3. Whatever name you assigned to the layout, type into this text box.

4. Copy that box to the Clipboard, move to the next layout, and paste.

5. Change the name to match the current layout. Shown below is my “alternate” layout, which I use when I want to place title and content on the same horizontal position. Without any text, it might look the same as my standard layout or one with just a title, so knowing which layout is current is vital.

With a simple text box, you can create your own Layout indicator.
With a simple text box, you can create your own Layout indicator.

As it is off the slide, your little text box will never appear when you are running a slide show; you will only see it when working on the slide. Not only have you solved a dilemma, you have actually built a better mousetrap. With this little text box, you have created a better display than the one in the Status Bar, because it is right at eye level and in line with your active focus.

No template leaves our offices these days without this little addition to the layouts and when I show this tiplet at the annual conference, it regularly gets oohs and ahhs, even though it’s the dumbest little thing.

This workaround shouldn’t be necessary — the PowerPoint development team should have thought this through and realized that knowing the current layout is more important than knowing the current slide master. That said, I am grateful that the solution is relatively painless.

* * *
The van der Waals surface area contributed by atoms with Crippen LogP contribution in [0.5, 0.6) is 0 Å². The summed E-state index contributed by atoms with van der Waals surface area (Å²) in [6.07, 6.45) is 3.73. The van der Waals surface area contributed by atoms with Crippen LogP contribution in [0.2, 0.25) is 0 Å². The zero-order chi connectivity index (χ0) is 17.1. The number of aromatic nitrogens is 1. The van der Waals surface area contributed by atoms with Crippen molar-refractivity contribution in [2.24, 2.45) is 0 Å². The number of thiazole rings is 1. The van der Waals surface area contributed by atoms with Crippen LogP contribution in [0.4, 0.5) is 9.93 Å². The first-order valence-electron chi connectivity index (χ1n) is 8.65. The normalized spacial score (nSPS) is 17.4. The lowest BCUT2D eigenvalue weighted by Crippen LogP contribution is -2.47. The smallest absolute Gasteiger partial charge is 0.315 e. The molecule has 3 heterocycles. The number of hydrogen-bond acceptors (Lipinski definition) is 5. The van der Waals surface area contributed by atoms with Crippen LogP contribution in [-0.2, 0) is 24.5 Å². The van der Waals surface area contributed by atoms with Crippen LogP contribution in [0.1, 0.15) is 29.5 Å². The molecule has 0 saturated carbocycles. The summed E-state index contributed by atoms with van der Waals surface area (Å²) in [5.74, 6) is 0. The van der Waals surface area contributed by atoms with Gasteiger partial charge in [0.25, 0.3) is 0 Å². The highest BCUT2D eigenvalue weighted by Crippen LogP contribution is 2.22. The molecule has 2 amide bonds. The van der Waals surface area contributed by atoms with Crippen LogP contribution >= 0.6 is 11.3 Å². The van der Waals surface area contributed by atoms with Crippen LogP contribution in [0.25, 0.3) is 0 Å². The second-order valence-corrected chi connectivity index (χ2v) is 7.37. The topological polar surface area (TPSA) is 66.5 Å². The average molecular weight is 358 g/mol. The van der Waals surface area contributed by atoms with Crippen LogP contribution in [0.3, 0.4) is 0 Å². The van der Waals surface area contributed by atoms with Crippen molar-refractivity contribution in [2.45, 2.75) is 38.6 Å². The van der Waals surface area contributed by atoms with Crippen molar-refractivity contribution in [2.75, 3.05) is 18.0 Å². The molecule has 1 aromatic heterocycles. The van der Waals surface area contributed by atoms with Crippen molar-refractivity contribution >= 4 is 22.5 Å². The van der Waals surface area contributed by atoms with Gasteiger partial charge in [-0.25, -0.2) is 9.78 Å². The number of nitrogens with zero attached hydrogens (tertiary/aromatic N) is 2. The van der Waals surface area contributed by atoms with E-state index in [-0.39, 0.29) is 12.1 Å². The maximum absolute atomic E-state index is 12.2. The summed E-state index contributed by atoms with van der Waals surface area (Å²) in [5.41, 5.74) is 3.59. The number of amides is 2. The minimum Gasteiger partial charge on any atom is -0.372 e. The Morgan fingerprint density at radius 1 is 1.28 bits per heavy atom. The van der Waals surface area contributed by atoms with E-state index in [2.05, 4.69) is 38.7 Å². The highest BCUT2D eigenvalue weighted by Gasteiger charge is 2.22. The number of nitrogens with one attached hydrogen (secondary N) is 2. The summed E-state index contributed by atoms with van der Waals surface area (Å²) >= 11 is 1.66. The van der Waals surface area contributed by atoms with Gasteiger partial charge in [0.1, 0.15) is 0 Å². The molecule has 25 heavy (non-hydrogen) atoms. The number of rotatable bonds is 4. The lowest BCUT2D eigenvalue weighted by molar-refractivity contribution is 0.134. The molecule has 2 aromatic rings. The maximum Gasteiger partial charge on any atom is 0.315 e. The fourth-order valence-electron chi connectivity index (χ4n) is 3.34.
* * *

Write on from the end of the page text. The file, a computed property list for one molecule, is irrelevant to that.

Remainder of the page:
2 Responses

  1. That sounds like a neat workaround. One thing though: I’m missing something, because I don’t understand how knowing the name of the current layout helps!

    I argue that presenters should use contrasting layouts because that helps the audience quickly recognise and group your slide types (e.g. section headings) and thereby “get” your talk (and varied slides help to engage people too).

    So if you use contrasting layouts, you can also easily recognise them yourself. And even if a couple of them are similar enough to mix up — which I’d have expected to be rare — what problem does that cause?

    (Given that layouts are a relatively recent feature, I’m sure I can’t be the only reader who doesn’t understand.)

  2. Craig: We are in agreement about the value of contrasting layouts, but there are plenty of times in which slide treatment doesn’t merit contrast, but you still might need to choose a particular layout to facilitate development. Here is a simple example: You are creating a slide with all free-form elements on it (so you choose the Blank layout) and you decide that your slide needs a title. You wouldn’t want to just drop some text on the slide; you would want to switch to the Title Only layout, to assure consistency of formatting. Multiply this scenario by 10 and you have a typical slide-building session, where it becomes tremendously helpful to identify the layout in use from a quick glance.

Now that you have made it most of the way through this article, might you like to join our mailing list? We only send it out about once a month, it’s usually thought-provoking articles (occasionally thoughtless, so say our critics), and it’s never spammy.